“But it was a team, man, where, everyone really understood their role. They accepted their role, they embraced it. But everybody was all about us winning. You know, you had a really good group of seniors with Mason Plumlee, Ryan Kelly and Seth Curry. And you had some young guys.”

But according to Capel, the biggest thing was the leadership that the Blue Devils got from its older, more experienced players.

“The guys took care of the team,” he said. “You know, it didn’t have to be coach or any of the assistants. The team was led by the guys, by the players by the older guys. There was accountability. There were all those things. That year, I definitely felt it.”

“Then you have the 2014-15 season certainly felt the same way. Again, we’re coming off losing to Mercer in the first round. You had a good group of older guys with Quinn Cook as the older guy. Marshall Plumlee was a junior. But then you have a group of freshmen that came in that were talented but were all about the team.

“They didn’t have an ego problem, so they accepted Quinn Cook as the leader. You know, Amile Jefferson, Matt Jones, guys that were really good and are really good, but they understood their place on the team.”

Capel was a part of many good teams at Duke, including one that won 29 games and made the Elite Eight in 2017-18, but he maintains the special way that 2013-15 team connected was what helped it to the title.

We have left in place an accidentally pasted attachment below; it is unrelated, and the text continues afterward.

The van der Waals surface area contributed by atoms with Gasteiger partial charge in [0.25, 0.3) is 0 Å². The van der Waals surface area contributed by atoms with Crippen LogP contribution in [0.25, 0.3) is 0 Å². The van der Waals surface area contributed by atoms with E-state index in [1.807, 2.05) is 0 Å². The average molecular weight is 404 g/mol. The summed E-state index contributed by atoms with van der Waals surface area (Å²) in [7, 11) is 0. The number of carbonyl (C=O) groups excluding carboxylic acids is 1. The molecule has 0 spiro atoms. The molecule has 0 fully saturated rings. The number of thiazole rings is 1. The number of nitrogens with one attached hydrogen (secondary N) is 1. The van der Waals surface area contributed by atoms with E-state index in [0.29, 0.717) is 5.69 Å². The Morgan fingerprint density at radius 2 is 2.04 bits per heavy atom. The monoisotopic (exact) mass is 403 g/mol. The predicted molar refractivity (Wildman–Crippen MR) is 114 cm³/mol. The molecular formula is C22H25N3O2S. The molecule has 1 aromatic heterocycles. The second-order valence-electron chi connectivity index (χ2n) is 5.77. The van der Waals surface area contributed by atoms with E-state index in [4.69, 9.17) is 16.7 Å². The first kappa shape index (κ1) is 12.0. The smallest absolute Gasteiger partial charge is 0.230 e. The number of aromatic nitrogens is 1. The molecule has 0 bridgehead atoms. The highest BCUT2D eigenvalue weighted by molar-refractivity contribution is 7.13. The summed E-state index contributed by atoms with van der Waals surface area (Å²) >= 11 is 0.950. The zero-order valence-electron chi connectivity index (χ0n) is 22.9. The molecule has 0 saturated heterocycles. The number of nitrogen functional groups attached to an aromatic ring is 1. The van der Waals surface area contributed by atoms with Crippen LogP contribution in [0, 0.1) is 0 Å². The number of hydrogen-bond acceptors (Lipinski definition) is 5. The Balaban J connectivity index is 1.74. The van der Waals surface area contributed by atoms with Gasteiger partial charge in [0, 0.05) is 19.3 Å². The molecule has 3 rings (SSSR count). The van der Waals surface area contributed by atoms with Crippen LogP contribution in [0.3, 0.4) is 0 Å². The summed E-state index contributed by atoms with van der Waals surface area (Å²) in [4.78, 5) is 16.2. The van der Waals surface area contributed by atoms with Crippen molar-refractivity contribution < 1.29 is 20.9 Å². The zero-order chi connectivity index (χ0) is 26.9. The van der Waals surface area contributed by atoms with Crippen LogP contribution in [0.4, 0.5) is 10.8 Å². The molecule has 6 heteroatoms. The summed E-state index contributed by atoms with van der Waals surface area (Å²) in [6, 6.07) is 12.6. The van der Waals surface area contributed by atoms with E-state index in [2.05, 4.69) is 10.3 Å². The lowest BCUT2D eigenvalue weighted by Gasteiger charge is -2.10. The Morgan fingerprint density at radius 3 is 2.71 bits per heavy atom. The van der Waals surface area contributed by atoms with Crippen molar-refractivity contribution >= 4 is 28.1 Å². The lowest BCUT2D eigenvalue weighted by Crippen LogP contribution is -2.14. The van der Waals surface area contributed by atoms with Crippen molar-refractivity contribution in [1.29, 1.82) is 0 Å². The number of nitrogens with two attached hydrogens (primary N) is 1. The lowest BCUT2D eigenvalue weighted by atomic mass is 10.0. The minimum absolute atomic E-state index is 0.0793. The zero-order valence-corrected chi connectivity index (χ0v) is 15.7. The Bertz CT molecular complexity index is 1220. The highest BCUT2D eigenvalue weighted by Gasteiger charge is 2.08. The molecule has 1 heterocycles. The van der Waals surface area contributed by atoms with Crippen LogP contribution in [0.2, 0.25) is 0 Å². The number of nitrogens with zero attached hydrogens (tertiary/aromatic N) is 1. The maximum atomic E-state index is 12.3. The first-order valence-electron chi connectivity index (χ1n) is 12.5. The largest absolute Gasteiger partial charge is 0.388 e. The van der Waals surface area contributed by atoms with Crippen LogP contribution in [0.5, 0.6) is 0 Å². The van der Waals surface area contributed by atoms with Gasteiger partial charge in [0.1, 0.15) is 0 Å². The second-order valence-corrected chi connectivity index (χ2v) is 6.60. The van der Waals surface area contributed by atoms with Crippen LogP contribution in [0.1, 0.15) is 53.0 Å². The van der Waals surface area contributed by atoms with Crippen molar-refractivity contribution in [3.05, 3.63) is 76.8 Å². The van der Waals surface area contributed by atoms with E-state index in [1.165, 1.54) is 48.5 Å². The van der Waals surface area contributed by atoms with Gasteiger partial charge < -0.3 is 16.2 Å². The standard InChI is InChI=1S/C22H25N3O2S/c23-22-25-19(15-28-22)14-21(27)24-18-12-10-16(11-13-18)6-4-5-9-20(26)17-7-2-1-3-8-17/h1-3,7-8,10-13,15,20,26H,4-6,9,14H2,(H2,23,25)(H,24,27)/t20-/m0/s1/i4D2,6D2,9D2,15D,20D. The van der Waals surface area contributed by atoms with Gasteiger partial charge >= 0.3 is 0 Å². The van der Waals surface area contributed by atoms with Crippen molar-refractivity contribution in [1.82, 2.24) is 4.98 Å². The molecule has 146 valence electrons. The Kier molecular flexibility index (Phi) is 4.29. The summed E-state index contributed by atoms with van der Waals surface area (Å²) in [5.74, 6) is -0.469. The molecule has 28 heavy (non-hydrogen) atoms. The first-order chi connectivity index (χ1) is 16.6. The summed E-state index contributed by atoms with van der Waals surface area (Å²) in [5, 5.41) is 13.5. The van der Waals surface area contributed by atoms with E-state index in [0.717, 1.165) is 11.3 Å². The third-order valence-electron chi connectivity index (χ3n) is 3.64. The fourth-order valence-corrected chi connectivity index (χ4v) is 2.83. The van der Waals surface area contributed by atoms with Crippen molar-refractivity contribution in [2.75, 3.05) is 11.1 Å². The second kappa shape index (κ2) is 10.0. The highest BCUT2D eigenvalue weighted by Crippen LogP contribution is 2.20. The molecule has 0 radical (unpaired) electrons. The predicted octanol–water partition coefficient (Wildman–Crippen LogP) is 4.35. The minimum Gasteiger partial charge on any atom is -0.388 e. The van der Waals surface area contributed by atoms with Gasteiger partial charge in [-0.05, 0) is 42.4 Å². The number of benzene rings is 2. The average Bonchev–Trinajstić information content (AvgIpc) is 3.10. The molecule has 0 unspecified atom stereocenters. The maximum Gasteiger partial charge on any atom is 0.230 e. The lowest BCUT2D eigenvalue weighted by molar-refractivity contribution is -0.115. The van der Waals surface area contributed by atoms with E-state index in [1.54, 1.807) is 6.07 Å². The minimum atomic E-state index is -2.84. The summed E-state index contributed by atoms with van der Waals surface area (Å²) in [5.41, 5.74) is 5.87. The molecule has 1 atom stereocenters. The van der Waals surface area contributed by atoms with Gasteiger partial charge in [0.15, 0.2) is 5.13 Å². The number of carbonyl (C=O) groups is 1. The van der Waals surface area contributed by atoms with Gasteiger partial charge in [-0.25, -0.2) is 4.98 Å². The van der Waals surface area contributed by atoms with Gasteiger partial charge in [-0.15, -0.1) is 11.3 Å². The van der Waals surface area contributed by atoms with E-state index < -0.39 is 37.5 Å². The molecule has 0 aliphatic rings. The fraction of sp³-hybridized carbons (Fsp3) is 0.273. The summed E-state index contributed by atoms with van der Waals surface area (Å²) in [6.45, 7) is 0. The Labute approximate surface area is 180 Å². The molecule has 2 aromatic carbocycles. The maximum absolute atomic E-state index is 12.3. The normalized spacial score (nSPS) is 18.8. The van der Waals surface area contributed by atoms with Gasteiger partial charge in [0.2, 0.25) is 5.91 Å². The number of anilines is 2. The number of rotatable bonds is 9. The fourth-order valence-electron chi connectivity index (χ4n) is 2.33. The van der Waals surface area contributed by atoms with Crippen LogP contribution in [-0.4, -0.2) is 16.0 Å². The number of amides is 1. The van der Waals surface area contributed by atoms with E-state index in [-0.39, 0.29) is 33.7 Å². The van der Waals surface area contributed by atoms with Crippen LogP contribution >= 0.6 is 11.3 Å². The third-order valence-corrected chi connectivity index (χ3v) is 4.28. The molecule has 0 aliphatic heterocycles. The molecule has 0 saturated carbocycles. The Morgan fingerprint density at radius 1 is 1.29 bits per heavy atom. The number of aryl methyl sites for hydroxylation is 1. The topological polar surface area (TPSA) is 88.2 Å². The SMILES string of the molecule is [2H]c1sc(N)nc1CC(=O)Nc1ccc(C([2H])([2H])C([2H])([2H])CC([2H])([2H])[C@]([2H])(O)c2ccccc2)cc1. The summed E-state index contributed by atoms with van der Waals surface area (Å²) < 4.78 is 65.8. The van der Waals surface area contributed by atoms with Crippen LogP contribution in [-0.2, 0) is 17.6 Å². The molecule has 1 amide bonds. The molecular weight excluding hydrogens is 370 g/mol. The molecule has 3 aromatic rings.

“During the rest of my time there, I mean, every year we had talent. But those two teams, from the beginning, at least for me, felt different,” he said. “I look at the 2016-17 team at Duke. I thought it was maybe one of the most talented teams that we had, from top to bottom. But it took a while to get everyone that year on the same page. Now, part of it was that there were injuries. We had some injuries early in the season that made it a little bit more difficult, to have everyone on the same page.

“When we got back whole and we had everyone, you had some guys trying to prove themselves. They had to show this and you know, you’re competing, not against the opponent, but you’re competing against stuff you’re hearing on TV, stuff you’re looking at other guys do and things like that.

“So you definitely have to have the talent. That’s, paramount. But I think the really good teams and programs, they certainly have talent, but they have talent that works together, that they understand how much they meet each other. It’s not about one person. It’s about the team, it’s about the program. And what they do is that they really understand that if they do that, then everyone individually has success. Everyone individually gets the love, gets the attention. And you’re able to showcase your talent. Your talent is able to come to the forefront.”

Of course, there’s a reason it’s so difficult to win a national championship. About the only thing more difficult for a college coach right now than getting talented players is getting talented players that want to fit into a team concept and be at a school for the length of time required to gain that experience.

More on that in the second part of PSN’s conversation with Capel.

Sandy Schall, Coldwell Banker